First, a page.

A conversation of particular interest to her is the relationship of internet culture to writing. Raised in Silicon Valley by a parent who works in tech, Treynor felt the imposed sense of mutual exclusivity between tech and the arts in terms of industries, practices, and people. Driving past the former campus of Theranos daily, for example, granted her “a profound ambivalence” about the “manic promise of Silicon Valley” and the internet as a digital utopia. “I think that there is this idea that the internet is a perfect archive,” Treynor said. “There are gaps, fractures, collisions, and corruptions, and it is not a clean, perfect index of everything that’s ever been posted on it.”
Still, Treynor sees all the internet has to offer in today’s cultural landscape. A self-acclaimed aspiring cultural critic, she hopes to consider how the internet acts “as a medium, a mode of memory, and an artistic strategy” while not invisibilizing “the very political, infrastructural practices that make the internet possible.”
A personal essay that Treynor is currently working on exemplifies this aim. Inspired by Honor Levy’s Internet Girl, it experiments with hyperlinks to think about “the logic of memory on the internet” compared to her own memories as a child of the digital era. The project is also, in part, inspired by a family website Treynor once had that held numerous family memories. Understanding the false promise of stability that most people our age associate with the internet, Treynor wants to key into that strange feeling of entitlement and confusion we feel when there are known gaps of knowledge in the internet. She jokes about the disorienting experience of finding a previously viewed TikTok replaced with the dreaded “Sorry, this video is unavailable” message.
Perhaps then, it is this awareness regarding what is actually known—whether on the internet or on a college campus—that sets Treynor apart from the crowd. Treynor dislikes the emphasis she feels is placed on who you know over what you know (and what you can actually do) within the Barnumbia literary scene. This attitude, to Treynor, gives way to a false definiteness in terms of who or what constitutes a writer. Refreshingly, despite her drive to be one and belief in the need for them, she admitted that she still is not exactly sure what makes a writer a writer. “We’re all doing language all the time and making statements all the time,” she reflected. “Is it the writer’s job to not misspeak, or is it the writer’s job to misspeak and continue to iterate?”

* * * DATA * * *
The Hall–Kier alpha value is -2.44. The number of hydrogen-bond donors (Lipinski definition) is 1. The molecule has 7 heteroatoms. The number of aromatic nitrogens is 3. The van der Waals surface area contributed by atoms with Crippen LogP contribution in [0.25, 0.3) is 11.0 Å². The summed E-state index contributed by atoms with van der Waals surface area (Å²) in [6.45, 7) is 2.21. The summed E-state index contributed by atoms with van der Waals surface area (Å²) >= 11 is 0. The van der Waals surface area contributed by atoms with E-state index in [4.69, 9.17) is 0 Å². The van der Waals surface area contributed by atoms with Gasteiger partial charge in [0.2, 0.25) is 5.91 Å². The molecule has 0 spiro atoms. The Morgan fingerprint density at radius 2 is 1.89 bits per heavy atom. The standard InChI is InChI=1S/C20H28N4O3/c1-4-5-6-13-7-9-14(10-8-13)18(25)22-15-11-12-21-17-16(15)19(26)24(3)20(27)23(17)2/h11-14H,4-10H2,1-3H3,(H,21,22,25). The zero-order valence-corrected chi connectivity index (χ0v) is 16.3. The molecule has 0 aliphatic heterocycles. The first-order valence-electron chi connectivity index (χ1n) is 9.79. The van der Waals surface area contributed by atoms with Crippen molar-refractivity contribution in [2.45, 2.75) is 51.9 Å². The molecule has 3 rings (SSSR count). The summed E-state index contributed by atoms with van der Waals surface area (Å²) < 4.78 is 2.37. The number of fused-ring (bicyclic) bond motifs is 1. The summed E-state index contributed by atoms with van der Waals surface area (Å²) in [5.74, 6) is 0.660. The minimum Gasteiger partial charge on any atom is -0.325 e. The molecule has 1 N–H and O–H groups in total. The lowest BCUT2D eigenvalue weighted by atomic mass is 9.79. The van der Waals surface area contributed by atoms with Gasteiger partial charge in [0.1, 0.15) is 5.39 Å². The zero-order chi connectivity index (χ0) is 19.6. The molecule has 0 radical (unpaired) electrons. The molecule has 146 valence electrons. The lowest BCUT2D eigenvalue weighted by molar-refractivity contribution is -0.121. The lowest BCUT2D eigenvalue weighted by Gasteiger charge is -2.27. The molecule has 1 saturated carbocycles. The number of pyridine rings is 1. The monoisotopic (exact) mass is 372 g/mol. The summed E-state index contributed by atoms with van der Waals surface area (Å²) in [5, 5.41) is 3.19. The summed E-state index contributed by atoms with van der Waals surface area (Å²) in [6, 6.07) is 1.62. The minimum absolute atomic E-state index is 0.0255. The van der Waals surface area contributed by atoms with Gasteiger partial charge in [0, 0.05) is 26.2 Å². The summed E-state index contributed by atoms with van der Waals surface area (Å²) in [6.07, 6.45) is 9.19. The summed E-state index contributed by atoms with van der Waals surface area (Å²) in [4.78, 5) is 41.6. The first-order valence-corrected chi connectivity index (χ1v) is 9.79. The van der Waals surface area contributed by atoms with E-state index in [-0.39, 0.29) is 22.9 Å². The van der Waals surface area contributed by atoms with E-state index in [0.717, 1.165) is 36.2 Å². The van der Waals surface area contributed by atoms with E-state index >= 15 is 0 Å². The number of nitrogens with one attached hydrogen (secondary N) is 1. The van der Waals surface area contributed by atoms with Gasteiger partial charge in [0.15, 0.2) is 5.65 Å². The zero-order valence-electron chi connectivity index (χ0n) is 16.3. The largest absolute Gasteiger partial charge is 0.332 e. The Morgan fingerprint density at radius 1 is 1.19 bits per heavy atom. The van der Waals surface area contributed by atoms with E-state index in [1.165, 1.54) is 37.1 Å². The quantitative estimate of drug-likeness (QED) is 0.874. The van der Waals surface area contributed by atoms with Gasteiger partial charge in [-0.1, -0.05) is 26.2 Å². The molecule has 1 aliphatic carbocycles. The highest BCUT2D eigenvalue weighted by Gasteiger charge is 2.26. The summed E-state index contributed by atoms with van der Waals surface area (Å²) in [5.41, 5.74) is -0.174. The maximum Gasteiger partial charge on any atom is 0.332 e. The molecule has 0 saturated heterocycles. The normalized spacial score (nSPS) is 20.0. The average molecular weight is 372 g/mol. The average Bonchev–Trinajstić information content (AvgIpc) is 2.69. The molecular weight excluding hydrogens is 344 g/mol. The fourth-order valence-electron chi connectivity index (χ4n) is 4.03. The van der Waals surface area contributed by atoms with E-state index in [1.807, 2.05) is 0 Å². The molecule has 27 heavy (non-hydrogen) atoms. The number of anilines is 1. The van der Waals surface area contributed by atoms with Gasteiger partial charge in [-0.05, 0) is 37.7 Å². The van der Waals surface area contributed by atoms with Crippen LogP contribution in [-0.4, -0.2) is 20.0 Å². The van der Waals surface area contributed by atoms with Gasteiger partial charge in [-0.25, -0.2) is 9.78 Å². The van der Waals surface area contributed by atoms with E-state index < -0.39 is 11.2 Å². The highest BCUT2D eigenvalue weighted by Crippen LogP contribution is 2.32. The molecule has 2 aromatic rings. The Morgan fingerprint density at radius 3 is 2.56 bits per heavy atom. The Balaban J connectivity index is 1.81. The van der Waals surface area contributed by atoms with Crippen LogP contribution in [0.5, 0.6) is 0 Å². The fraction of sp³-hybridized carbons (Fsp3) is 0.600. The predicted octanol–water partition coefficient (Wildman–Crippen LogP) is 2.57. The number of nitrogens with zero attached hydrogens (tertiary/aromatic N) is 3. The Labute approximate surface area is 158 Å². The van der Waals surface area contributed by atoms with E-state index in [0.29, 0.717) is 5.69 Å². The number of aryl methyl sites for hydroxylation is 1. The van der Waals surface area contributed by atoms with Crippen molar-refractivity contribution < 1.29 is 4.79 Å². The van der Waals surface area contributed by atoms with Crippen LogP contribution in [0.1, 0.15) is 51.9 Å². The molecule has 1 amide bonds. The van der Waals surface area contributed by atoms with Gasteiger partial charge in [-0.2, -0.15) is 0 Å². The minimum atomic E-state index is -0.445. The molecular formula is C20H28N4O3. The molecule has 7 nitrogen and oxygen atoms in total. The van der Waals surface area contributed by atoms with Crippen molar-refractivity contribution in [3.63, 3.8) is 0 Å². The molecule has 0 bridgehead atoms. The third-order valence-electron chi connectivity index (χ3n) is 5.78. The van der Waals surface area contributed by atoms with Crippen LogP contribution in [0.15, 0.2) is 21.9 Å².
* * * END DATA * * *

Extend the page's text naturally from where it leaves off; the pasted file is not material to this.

One might find the never-ending questions about the role of writers from writers themselves to be fruitless, but within it Treynor finds hope; in fact, writing to her is “a discipline of hope.” Throughout our conversation, she proposed answers, each definitively delivered, at least for that moment: Perhaps, the writer is someone “obsessed with the precision of language” as a means to create stories of identity, nation, and society. Maybe, like the works of Saidiya Hartman or Adam Thirlwell, the writer is someone who salvages destroyed stories by generating new ones.
Inevitably, this speculation gave way to contradiction. This is no new frontier for Treynor, who identifies as “anti-answers and very pro-contradictions.” Art, to her, is similarly anti-answers: “It’s about asking questions that you know will not get answered but that you want to ask anyways,” she stated. “Writing is not about knowing. It’s about asking … what we don’t know, we can probe towards.”
As we continued to probe into what being a writer means, I found one answer that Treynor threw into the wind particularly charming: Watching dogs and people interact on a busy Brooklyn street corner (as social scientists valorize doing), she explained, “In my anthro thesis, [E. E.] Evans-Pritchard says, ‘New situations [demand] new magic’ … That is what writing does, it gives us new magic, new explanations, for new moments.”